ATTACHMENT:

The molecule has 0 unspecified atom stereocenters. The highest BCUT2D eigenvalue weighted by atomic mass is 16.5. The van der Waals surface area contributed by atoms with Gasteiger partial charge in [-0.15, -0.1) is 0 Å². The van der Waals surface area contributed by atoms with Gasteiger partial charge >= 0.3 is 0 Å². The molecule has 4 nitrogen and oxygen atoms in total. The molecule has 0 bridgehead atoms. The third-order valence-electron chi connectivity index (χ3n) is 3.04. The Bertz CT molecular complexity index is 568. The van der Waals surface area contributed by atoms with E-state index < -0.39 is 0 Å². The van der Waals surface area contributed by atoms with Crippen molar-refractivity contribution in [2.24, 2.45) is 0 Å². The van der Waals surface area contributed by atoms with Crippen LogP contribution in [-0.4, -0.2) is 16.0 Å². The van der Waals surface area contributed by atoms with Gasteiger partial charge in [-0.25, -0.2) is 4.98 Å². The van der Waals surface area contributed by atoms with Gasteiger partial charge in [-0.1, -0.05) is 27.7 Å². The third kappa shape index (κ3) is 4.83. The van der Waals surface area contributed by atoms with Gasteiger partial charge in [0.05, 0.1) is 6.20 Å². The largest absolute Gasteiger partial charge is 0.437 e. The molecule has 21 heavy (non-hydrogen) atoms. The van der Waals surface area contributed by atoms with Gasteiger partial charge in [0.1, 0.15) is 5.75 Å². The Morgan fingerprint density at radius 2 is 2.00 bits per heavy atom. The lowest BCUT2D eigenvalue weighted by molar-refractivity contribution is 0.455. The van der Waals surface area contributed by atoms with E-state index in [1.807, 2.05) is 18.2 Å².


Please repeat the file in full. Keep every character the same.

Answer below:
The molecule has 0 unspecified atom stereocenters. The highest BCUT2D eigenvalue weighted by atomic mass is 16.5. The van der Waals surface area contributed by atoms with Gasteiger partial charge in [-0.15, -0.1) is 0 Å². The van der Waals surface area contributed by atoms with Gasteiger partial charge >= 0.3 is 0 Å². The molecule has 4 nitrogen and oxygen atoms in total. The molecule has 0 bridgehead atoms. The third-order valence-electron chi connectivity index (χ3n) is 3.04. The Bertz CT molecular complexity index is 568. The van der Waals surface area contributed by atoms with E-state index < -0.39 is 0 Å². The van der Waals surface area contributed by atoms with Crippen molar-refractivity contribution in [2.24, 2.45) is 0 Å². The van der Waals surface area contributed by atoms with Crippen LogP contribution in [-0.4, -0.2) is 16.0 Å². The van der Waals surface area contributed by atoms with Gasteiger partial charge in [-0.25, -0.2) is 4.98 Å². The van der Waals surface area contributed by atoms with Gasteiger partial charge in [-0.1, -0.05) is 27.7 Å². The third kappa shape index (κ3) is 4.83. The van der Waals surface area contributed by atoms with Gasteiger partial charge in [0.05, 0.1) is 6.20 Å². The largest absolute Gasteiger partial charge is 0.437 e. The molecule has 21 heavy (non-hydrogen) atoms. The van der Waals surface area contributed by atoms with Gasteiger partial charge in [0.1, 0.15) is 5.75 Å². The Morgan fingerprint density at radius 2 is 2.00 bits per heavy atom. The lowest BCUT2D eigenvalue weighted by molar-refractivity contribution is 0.455. The van der Waals surface area contributed by atoms with E-state index in [1.807, 2.05) is 18.2 Å².